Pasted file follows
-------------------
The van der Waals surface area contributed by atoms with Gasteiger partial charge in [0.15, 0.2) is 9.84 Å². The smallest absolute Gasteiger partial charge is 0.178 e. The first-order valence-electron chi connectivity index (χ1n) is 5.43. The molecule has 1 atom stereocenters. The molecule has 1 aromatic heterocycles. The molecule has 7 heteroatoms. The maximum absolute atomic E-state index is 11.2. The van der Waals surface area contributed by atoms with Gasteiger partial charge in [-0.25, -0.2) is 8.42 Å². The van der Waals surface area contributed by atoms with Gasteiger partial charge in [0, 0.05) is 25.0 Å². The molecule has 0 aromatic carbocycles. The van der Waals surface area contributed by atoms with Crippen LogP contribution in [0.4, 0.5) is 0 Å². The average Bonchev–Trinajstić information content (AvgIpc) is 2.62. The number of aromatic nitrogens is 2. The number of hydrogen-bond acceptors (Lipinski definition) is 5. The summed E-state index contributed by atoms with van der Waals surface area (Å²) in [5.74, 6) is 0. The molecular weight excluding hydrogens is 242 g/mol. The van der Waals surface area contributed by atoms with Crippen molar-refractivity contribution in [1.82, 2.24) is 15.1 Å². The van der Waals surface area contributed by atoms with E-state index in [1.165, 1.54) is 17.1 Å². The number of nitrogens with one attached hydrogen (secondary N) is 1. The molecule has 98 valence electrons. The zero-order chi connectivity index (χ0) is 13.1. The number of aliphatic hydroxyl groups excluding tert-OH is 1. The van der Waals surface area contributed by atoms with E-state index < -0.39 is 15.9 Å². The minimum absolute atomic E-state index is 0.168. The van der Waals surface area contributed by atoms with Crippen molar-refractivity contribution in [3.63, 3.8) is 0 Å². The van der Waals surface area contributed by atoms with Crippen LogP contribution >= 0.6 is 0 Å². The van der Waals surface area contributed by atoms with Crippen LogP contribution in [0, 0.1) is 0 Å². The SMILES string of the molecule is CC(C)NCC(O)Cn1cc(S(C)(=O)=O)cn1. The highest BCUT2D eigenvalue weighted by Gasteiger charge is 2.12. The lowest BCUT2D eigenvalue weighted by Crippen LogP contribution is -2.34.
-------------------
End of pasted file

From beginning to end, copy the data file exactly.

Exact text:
The van der Waals surface area contributed by atoms with Gasteiger partial charge in [0.15, 0.2) is 9.84 Å². The smallest absolute Gasteiger partial charge is 0.178 e. The first-order valence-electron chi connectivity index (χ1n) is 5.43. The molecule has 1 atom stereocenters. The molecule has 1 aromatic heterocycles. The molecule has 7 heteroatoms. The maximum absolute atomic E-state index is 11.2. The van der Waals surface area contributed by atoms with Gasteiger partial charge in [-0.25, -0.2) is 8.42 Å². The van der Waals surface area contributed by atoms with Gasteiger partial charge in [0, 0.05) is 25.0 Å². The molecule has 0 aromatic carbocycles. The van der Waals surface area contributed by atoms with Crippen LogP contribution in [0.4, 0.5) is 0 Å². The average Bonchev–Trinajstić information content (AvgIpc) is 2.62. The number of aromatic nitrogens is 2. The number of hydrogen-bond acceptors (Lipinski definition) is 5. The summed E-state index contributed by atoms with van der Waals surface area (Å²) in [5.74, 6) is 0. The molecular weight excluding hydrogens is 242 g/mol. The van der Waals surface area contributed by atoms with Crippen molar-refractivity contribution in [1.82, 2.24) is 15.1 Å². The van der Waals surface area contributed by atoms with E-state index in [1.165, 1.54) is 17.1 Å². The number of nitrogens with one attached hydrogen (secondary N) is 1. The molecule has 98 valence electrons. The zero-order chi connectivity index (χ0) is 13.1. The number of aliphatic hydroxyl groups excluding tert-OH is 1. The van der Waals surface area contributed by atoms with E-state index < -0.39 is 15.9 Å². The minimum absolute atomic E-state index is 0.168. The van der Waals surface area contributed by atoms with Crippen molar-refractivity contribution in [3.63, 3.8) is 0 Å². The van der Waals surface area contributed by atoms with Crippen LogP contribution >= 0.6 is 0 Å². The van der Waals surface area contributed by atoms with Crippen LogP contribution in [0, 0.1) is 0 Å². The SMILES string of the molecule is CC(C)NCC(O)Cn1cc(S(C)(=O)=O)cn1. The highest BCUT2D eigenvalue weighted by Gasteiger charge is 2.12. The lowest BCUT2D eigenvalue weighted by Crippen LogP contribution is -2.34.